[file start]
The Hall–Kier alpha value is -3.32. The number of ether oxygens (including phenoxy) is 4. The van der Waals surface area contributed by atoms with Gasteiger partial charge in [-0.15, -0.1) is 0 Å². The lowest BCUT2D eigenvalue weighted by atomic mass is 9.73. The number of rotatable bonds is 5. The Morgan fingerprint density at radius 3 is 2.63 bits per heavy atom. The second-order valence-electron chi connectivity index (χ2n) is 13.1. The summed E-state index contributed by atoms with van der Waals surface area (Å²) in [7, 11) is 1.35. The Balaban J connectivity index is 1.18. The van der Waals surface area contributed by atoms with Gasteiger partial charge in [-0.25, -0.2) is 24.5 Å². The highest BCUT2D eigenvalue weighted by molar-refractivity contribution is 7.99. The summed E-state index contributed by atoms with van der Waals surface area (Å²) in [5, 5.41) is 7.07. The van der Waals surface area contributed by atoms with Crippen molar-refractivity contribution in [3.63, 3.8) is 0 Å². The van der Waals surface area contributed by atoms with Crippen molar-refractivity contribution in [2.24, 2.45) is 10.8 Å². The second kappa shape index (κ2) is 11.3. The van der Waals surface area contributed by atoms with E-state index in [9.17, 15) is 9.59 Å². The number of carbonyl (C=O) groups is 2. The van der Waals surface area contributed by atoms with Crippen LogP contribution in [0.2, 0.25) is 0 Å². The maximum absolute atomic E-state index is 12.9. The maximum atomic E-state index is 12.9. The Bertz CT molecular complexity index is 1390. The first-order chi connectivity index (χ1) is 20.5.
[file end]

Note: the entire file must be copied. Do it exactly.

The Hall–Kier alpha value is -3.32. The number of ether oxygens (including phenoxy) is 4. The van der Waals surface area contributed by atoms with Gasteiger partial charge in [-0.15, -0.1) is 0 Å². The lowest BCUT2D eigenvalue weighted by atomic mass is 9.73. The number of rotatable bonds is 5. The Morgan fingerprint density at radius 3 is 2.63 bits per heavy atom. The second-order valence-electron chi connectivity index (χ2n) is 13.1. The summed E-state index contributed by atoms with van der Waals surface area (Å²) in [7, 11) is 1.35. The Balaban J connectivity index is 1.18. The van der Waals surface area contributed by atoms with Gasteiger partial charge in [-0.25, -0.2) is 24.5 Å². The highest BCUT2D eigenvalue weighted by molar-refractivity contribution is 7.99. The summed E-state index contributed by atoms with van der Waals surface area (Å²) in [5, 5.41) is 7.07. The van der Waals surface area contributed by atoms with Crippen molar-refractivity contribution in [3.63, 3.8) is 0 Å². The van der Waals surface area contributed by atoms with Crippen molar-refractivity contribution in [2.24, 2.45) is 10.8 Å². The second kappa shape index (κ2) is 11.3. The van der Waals surface area contributed by atoms with E-state index in [9.17, 15) is 9.59 Å². The number of carbonyl (C=O) groups is 2. The van der Waals surface area contributed by atoms with Crippen LogP contribution in [0.2, 0.25) is 0 Å². The maximum absolute atomic E-state index is 12.9. The maximum atomic E-state index is 12.9. The Bertz CT molecular complexity index is 1390. The first-order chi connectivity index (χ1) is 20.5.